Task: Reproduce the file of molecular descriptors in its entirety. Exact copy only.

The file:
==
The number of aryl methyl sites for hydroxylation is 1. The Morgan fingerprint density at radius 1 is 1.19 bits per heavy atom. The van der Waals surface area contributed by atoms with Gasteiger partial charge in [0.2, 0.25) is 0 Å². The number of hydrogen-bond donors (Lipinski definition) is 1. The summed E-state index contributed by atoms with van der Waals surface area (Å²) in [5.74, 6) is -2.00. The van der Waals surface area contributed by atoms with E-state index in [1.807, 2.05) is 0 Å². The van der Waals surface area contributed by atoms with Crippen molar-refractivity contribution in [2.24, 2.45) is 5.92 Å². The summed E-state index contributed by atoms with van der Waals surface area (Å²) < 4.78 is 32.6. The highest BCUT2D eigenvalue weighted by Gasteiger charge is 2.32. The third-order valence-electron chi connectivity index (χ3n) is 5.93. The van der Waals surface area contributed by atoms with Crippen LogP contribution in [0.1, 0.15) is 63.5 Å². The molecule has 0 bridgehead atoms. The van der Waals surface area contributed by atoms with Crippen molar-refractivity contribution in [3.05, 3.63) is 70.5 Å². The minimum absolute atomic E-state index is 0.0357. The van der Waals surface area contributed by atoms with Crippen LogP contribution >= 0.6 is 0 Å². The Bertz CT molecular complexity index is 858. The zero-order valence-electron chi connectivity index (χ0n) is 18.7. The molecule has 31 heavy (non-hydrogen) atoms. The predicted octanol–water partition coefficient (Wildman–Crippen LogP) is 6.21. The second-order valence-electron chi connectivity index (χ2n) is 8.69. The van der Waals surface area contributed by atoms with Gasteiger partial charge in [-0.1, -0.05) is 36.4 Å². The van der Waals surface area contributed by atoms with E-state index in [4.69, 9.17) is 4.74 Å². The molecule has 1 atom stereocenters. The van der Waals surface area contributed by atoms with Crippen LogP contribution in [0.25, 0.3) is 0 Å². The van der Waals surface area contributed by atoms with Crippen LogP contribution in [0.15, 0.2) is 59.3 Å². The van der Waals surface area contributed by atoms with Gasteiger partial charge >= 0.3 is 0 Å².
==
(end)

The number of aryl methyl sites for hydroxylation is 1. The Morgan fingerprint density at radius 1 is 1.19 bits per heavy atom. The van der Waals surface area contributed by atoms with Gasteiger partial charge in [0.2, 0.25) is 0 Å². The number of hydrogen-bond donors (Lipinski definition) is 1. The summed E-state index contributed by atoms with van der Waals surface area (Å²) in [5.74, 6) is -2.00. The van der Waals surface area contributed by atoms with E-state index in [1.807, 2.05) is 0 Å². The van der Waals surface area contributed by atoms with Crippen molar-refractivity contribution in [2.24, 2.45) is 5.92 Å². The summed E-state index contributed by atoms with van der Waals surface area (Å²) < 4.78 is 32.6. The highest BCUT2D eigenvalue weighted by Gasteiger charge is 2.32. The third-order valence-electron chi connectivity index (χ3n) is 5.93. The van der Waals surface area contributed by atoms with Crippen LogP contribution in [0.1, 0.15) is 63.5 Å². The molecule has 0 bridgehead atoms. The van der Waals surface area contributed by atoms with Crippen molar-refractivity contribution in [3.05, 3.63) is 70.5 Å². The minimum absolute atomic E-state index is 0.0357. The van der Waals surface area contributed by atoms with Crippen LogP contribution >= 0.6 is 0 Å². The Bertz CT molecular complexity index is 858. The zero-order valence-electron chi connectivity index (χ0n) is 18.7. The molecule has 31 heavy (non-hydrogen) atoms. The predicted octanol–water partition coefficient (Wildman–Crippen LogP) is 6.21. The second-order valence-electron chi connectivity index (χ2n) is 8.69. The van der Waals surface area contributed by atoms with Gasteiger partial charge in [-0.1, -0.05) is 36.4 Å². The van der Waals surface area contributed by atoms with E-state index in [4.69, 9.17) is 4.74 Å². The molecule has 1 atom stereocenters. The van der Waals surface area contributed by atoms with Crippen LogP contribution in [0.25, 0.3) is 0 Å². The van der Waals surface area contributed by atoms with Crippen LogP contribution in [0.15, 0.2) is 59.3 Å². The van der Waals surface area contributed by atoms with Gasteiger partial charge >= 0.3 is 0 Å².